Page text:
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Thread: Need to set up my Cordoba Tenor

  1. #11
    Join Date
    Nov 2016
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    Cleveland Ohio
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    Joe, you are right about the intonation. While I intend to lower all the strings, it is my low G that makes my ears hurt the most. When I play an A at the second fret, I cringe. It is noticeably sharp. I am waiting on the string height gauge to start. Since I might introduce buzz if I take off too much, I want to know what my target should be with the replacement nut. I am still going to take very small adjustments with multiple iterations, as you and many others have suggested.

  2. #12
    Join Date
    Apr 2017
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    Worcester, MA
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    Quote Originally Posted by Joe King View Post
    ... If you go by intonation (as low as possible in the nut slots, before getting string buzz),.
    How "low" can you go before you get string buzz? How do you know when to stop? if you got the buzz, you know that you went too low, but then you messed it up, already.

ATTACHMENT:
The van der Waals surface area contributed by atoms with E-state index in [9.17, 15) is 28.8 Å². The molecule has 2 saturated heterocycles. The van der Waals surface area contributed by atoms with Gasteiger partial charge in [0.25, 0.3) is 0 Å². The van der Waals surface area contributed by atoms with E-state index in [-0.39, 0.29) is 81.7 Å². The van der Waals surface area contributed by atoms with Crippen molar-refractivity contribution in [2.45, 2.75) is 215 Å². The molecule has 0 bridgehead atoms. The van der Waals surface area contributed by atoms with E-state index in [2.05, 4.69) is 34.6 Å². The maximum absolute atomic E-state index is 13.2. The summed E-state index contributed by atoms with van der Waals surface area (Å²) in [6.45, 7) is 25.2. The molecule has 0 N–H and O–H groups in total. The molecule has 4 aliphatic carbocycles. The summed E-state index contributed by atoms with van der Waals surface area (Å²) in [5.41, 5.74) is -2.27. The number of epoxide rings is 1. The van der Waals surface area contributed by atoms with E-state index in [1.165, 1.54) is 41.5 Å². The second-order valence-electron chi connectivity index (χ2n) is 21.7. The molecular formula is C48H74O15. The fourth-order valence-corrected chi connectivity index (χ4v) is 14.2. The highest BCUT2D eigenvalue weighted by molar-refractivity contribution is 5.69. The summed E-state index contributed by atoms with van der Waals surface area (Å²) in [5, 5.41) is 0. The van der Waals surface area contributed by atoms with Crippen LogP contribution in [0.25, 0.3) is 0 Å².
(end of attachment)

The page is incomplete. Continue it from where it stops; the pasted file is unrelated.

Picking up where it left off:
This is one of my major uncertainties when I've tried to do this myself (with my cheap ukes).

    Thanks

    Eugenio

  3. #13
    Join Date
    Dec 2018
    Location
    Oakland CA
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    17

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    I do not see the need to replace the nut if you have gone too far.

    You can just fill the slot a bit and start over. Here is how to do it.

    Use masking tape across both ends of the slot like a pair of dams, then fill the slot with baking soda. Carefully apply 1 or 2 drops of thin super glue. It will start a reaction and in a few moments it will be hard as a rock! You can then remove the tape and start filing again. You do not need to fill the slot to the top if you only need a small correction. Just make sure that the baking soda is level.

    This method works well to change the string spacing by filling the slots completely.

    The color of the baking soda is almost the same as the bone nut.

    It's easy to do.

  4. #14
    Join Date
    Nov 2016
    Location
    Cleveland Ohio
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    18

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    Thanks for the tip dcuttler! I will still take very small steps, but will less worry, knowing there is another avenue to success after buzz failure.
    I did receive the gauge from Stew-Mac. I have done a series of measurements at the first fret and at the 12th (I know, that gauge is less accurate at the 12th since the weight of the plunger changes the readings) But I wanted to get some kind of reading.

    Code:
    	Inches			MM